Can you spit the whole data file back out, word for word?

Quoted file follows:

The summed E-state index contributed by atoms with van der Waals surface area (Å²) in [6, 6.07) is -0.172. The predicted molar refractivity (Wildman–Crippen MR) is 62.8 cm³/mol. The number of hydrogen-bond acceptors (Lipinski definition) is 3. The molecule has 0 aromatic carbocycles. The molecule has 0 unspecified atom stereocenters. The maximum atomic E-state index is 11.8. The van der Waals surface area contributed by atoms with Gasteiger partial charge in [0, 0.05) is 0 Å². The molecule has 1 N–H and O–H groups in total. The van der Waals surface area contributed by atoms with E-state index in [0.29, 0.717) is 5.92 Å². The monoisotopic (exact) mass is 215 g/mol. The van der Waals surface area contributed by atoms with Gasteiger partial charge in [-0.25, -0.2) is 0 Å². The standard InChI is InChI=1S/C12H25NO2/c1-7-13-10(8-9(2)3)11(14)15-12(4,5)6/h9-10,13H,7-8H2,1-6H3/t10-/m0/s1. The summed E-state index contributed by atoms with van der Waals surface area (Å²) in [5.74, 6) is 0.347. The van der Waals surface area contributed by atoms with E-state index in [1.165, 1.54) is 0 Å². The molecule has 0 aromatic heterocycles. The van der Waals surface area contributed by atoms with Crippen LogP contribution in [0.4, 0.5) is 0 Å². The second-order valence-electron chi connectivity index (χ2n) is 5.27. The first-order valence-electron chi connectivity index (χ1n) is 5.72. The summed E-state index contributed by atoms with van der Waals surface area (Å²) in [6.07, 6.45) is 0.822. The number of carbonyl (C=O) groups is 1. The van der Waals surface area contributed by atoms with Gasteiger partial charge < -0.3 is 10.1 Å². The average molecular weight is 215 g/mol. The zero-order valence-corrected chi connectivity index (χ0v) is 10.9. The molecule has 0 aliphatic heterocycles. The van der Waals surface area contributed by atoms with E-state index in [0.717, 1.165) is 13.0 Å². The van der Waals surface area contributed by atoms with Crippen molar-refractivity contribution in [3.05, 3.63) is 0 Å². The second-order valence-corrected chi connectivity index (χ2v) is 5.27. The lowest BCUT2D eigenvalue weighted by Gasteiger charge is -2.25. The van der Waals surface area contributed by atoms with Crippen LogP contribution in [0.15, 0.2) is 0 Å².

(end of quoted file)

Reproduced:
The summed E-state index contributed by atoms with van der Waals surface area (Å²) in [6, 6.07) is -0.172. The predicted molar refractivity (Wildman–Crippen MR) is 62.8 cm³/mol. The number of hydrogen-bond acceptors (Lipinski definition) is 3. The molecule has 0 aromatic carbocycles. The molecule has 0 unspecified atom stereocenters. The maximum atomic E-state index is 11.8. The van der Waals surface area contributed by atoms with Gasteiger partial charge in [0, 0.05) is 0 Å². The molecule has 1 N–H and O–H groups in total. The van der Waals surface area contributed by atoms with E-state index in [0.29, 0.717) is 5.92 Å². The monoisotopic (exact) mass is 215 g/mol. The van der Waals surface area contributed by atoms with Gasteiger partial charge in [-0.25, -0.2) is 0 Å². The standard InChI is InChI=1S/C12H25NO2/c1-7-13-10(8-9(2)3)11(14)15-12(4,5)6/h9-10,13H,7-8H2,1-6H3/t10-/m0/s1. The summed E-state index contributed by atoms with van der Waals surface area (Å²) in [5.74, 6) is 0.347. The van der Waals surface area contributed by atoms with E-state index in [1.165, 1.54) is 0 Å². The molecule has 0 aromatic heterocycles. The van der Waals surface area contributed by atoms with Crippen LogP contribution in [0.4, 0.5) is 0 Å². The second-order valence-electron chi connectivity index (χ2n) is 5.27. The first-order valence-electron chi connectivity index (χ1n) is 5.72. The summed E-state index contributed by atoms with van der Waals surface area (Å²) in [6.07, 6.45) is 0.822. The number of carbonyl (C=O) groups is 1. The van der Waals surface area contributed by atoms with Gasteiger partial charge < -0.3 is 10.1 Å². The average molecular weight is 215 g/mol. The zero-order valence-corrected chi connectivity index (χ0v) is 10.9. The molecule has 0 aliphatic heterocycles. The van der Waals surface area contributed by atoms with E-state index in [0.717, 1.165) is 13.0 Å². The van der Waals surface area contributed by atoms with Crippen molar-refractivity contribution in [3.05, 3.63) is 0 Å². The second-order valence-corrected chi connectivity index (χ2v) is 5.27. The lowest BCUT2D eigenvalue weighted by Gasteiger charge is -2.25. The van der Waals surface area contributed by atoms with Crippen LogP contribution in [0.15, 0.2) is 0 Å².